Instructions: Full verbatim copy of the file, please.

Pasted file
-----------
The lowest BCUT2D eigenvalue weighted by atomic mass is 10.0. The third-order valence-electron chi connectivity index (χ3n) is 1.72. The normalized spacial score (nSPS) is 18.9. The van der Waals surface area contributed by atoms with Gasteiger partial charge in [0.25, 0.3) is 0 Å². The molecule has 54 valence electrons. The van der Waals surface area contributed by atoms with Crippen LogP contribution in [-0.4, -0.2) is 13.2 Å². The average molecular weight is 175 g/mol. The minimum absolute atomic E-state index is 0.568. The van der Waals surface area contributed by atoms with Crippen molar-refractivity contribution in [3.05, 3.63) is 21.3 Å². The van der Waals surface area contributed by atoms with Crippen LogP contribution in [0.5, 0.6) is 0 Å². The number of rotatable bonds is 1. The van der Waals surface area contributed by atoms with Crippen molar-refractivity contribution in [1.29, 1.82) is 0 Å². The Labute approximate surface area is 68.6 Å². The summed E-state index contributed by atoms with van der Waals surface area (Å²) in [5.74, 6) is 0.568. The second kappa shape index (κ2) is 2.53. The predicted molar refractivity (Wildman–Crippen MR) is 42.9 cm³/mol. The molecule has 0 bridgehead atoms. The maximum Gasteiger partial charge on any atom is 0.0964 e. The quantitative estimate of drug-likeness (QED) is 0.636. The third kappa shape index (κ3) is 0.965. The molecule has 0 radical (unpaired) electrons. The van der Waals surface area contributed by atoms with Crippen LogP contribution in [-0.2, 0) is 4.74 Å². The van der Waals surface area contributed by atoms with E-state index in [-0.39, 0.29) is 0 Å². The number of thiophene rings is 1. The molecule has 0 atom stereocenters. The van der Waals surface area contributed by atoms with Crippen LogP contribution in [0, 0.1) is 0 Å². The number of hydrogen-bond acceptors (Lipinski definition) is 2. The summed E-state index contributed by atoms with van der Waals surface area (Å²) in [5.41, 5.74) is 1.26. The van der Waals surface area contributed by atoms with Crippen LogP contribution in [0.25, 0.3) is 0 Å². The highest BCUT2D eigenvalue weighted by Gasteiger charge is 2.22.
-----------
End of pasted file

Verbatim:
The lowest BCUT2D eigenvalue weighted by atomic mass is 10.0. The third-order valence-electron chi connectivity index (χ3n) is 1.72. The normalized spacial score (nSPS) is 18.9. The van der Waals surface area contributed by atoms with Gasteiger partial charge in [0.25, 0.3) is 0 Å². The molecule has 54 valence electrons. The van der Waals surface area contributed by atoms with Crippen LogP contribution in [-0.4, -0.2) is 13.2 Å². The average molecular weight is 175 g/mol. The minimum absolute atomic E-state index is 0.568. The van der Waals surface area contributed by atoms with Crippen molar-refractivity contribution in [3.05, 3.63) is 21.3 Å². The van der Waals surface area contributed by atoms with Crippen LogP contribution in [0.5, 0.6) is 0 Å². The number of rotatable bonds is 1. The van der Waals surface area contributed by atoms with Crippen molar-refractivity contribution in [1.29, 1.82) is 0 Å². The Labute approximate surface area is 68.6 Å². The summed E-state index contributed by atoms with van der Waals surface area (Å²) in [5.74, 6) is 0.568. The second kappa shape index (κ2) is 2.53. The predicted molar refractivity (Wildman–Crippen MR) is 42.9 cm³/mol. The molecule has 0 bridgehead atoms. The maximum Gasteiger partial charge on any atom is 0.0964 e. The quantitative estimate of drug-likeness (QED) is 0.636. The third kappa shape index (κ3) is 0.965. The molecule has 0 radical (unpaired) electrons. The van der Waals surface area contributed by atoms with Crippen LogP contribution in [-0.2, 0) is 4.74 Å². The van der Waals surface area contributed by atoms with E-state index in [-0.39, 0.29) is 0 Å². The number of thiophene rings is 1. The molecule has 0 atom stereocenters. The van der Waals surface area contributed by atoms with Crippen LogP contribution in [0, 0.1) is 0 Å². The number of hydrogen-bond acceptors (Lipinski definition) is 2. The summed E-state index contributed by atoms with van der Waals surface area (Å²) in [5.41, 5.74) is 1.26. The van der Waals surface area contributed by atoms with Crippen LogP contribution in [0.25, 0.3) is 0 Å². The highest BCUT2D eigenvalue weighted by Gasteiger charge is 2.22.